Taft: The Wickedest City in America

By the early 1900s, the rough and tumble frontier towns of America were dying off, slowly becoming gentrified and developed into respectable settlements. Taft, Montana was one town that wasn't going to go down quietly. Home to pimps, prostitutes and murderers, Taft earned the title, "the wickedest city in America" given by a visiting Chicago Tribune reporter. If a working man had an appetite for vice, he was sure to get his fill in Taft.

Taft started as an unnamed work camp in 1907. The town was home to men working for the Chicago, Milwaukee, St. Paul and Pacific Railroad, who wanted to extend their line through the Bitterroot Mountains. The name of the town allegedly came about after Secretary of War William H. Taft visited the work camp. Secretary Taft chastised the unnamed camp for being a "sewer of sin" and "a sore on an otherwise beautiful national forest." Either out of jest or spite, the townsmen named their community in honor of the future president.

As construction of the railroad began in earnest, Taft grew, the height of its population peaking somewhere around three thousand. Consisting of little more than a half-mile stretch of road, Taft boasted between 20 and 50 saloons. Along with men working the railroad, Taft was also home to many other men and women of ill-repute. The second biggest profession in Taft, right after railroad workers, was prostitution. A den to criminals as well as pleasure seekers, springtime in Taft often meant the discovery of dead bodies that were uncovered as the winter snow melted. During the final spring in Taft, as many as seventeen bodies were found.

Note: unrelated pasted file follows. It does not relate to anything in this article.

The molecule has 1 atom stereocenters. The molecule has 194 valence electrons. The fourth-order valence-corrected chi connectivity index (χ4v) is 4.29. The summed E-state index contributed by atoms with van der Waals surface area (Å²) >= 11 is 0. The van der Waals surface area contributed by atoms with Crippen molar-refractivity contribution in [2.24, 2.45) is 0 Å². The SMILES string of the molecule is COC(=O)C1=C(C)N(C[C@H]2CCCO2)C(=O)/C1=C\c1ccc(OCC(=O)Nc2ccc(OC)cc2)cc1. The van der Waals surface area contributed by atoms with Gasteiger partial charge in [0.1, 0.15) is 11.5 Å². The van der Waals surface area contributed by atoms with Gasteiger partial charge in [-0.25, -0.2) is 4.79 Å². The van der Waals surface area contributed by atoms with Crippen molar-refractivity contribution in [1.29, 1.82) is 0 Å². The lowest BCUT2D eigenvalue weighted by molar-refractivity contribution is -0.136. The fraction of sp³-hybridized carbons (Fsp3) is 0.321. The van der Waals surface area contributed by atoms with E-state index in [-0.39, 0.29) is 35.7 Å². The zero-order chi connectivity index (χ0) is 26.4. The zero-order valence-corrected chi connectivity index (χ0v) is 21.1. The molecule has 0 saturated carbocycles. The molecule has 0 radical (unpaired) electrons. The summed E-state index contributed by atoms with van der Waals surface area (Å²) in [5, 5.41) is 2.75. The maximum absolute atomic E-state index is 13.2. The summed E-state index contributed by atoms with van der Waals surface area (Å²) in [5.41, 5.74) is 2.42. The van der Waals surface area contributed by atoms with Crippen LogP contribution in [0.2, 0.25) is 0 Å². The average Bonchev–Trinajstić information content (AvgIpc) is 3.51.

The shanty-town quality of Taft made it particularly susceptible to fire, as it burned down at least twice before 1910. Taft was finally wiped clean in 1910, when forest fires ravaged much of northern Idaho and western Montana. Rather than answering the forest rangers call to fight the fires, most citizens of Taft put their energy towards draining the town of its remaining alcohol. Taft's inhabitants were evacuated by train, but the town itself wasn't so lucky.

Some futile attempts to raise Taft back to its infamous glory were quickly shut down by forest rangers. A few abandoned buildings survived until they were finally buried by the construction of I-90 in 1962. Now, all that remains of the once "wickedest city in America" is a freeway exit on I-90 and a staging area for snowplows.